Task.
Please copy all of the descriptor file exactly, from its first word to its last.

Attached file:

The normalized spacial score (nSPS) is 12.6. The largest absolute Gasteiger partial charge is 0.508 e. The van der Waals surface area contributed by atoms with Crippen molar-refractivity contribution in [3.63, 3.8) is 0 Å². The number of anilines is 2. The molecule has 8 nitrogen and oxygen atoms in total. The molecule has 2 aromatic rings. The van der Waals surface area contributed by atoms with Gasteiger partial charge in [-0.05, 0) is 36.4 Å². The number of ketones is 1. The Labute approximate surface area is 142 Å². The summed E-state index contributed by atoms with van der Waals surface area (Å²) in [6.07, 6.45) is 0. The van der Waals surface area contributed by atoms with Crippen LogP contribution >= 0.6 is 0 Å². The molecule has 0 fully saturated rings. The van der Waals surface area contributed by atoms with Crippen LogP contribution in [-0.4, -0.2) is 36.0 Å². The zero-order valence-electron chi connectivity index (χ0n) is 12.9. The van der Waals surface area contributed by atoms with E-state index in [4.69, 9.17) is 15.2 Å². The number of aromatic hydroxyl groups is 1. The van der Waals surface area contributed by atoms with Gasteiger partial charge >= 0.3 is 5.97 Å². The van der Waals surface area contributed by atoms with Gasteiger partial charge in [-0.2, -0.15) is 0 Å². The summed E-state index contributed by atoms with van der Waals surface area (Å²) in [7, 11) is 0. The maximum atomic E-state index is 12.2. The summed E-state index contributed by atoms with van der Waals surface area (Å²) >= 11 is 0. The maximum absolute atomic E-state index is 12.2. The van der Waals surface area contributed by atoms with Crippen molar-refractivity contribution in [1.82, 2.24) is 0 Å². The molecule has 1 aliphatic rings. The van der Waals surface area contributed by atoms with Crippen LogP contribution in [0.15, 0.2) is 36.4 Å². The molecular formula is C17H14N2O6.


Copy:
The normalized spacial score (nSPS) is 12.6. The largest absolute Gasteiger partial charge is 0.508 e. The van der Waals surface area contributed by atoms with Crippen molar-refractivity contribution in [3.63, 3.8) is 0 Å². The number of anilines is 2. The molecule has 8 nitrogen and oxygen atoms in total. The molecule has 2 aromatic rings. The van der Waals surface area contributed by atoms with Gasteiger partial charge in [-0.05, 0) is 36.4 Å². The number of ketones is 1. The Labute approximate surface area is 142 Å². The summed E-state index contributed by atoms with van der Waals surface area (Å²) in [6.07, 6.45) is 0. The van der Waals surface area contributed by atoms with Crippen LogP contribution >= 0.6 is 0 Å². The molecule has 0 fully saturated rings. The van der Waals surface area contributed by atoms with Crippen LogP contribution in [-0.4, -0.2) is 36.0 Å². The zero-order valence-electron chi connectivity index (χ0n) is 12.9. The van der Waals surface area contributed by atoms with E-state index in [4.69, 9.17) is 15.2 Å². The number of aromatic hydroxyl groups is 1. The van der Waals surface area contributed by atoms with Gasteiger partial charge >= 0.3 is 5.97 Å². The van der Waals surface area contributed by atoms with Gasteiger partial charge in [-0.2, -0.15) is 0 Å². The summed E-state index contributed by atoms with van der Waals surface area (Å²) in [7, 11) is 0. The maximum atomic E-state index is 12.2. The summed E-state index contributed by atoms with van der Waals surface area (Å²) >= 11 is 0. The maximum absolute atomic E-state index is 12.2. The van der Waals surface area contributed by atoms with Crippen molar-refractivity contribution in [1.82, 2.24) is 0 Å². The molecule has 1 aliphatic rings. The van der Waals surface area contributed by atoms with Crippen LogP contribution in [0.15, 0.2) is 36.4 Å². The molecular formula is C17H14N2O6.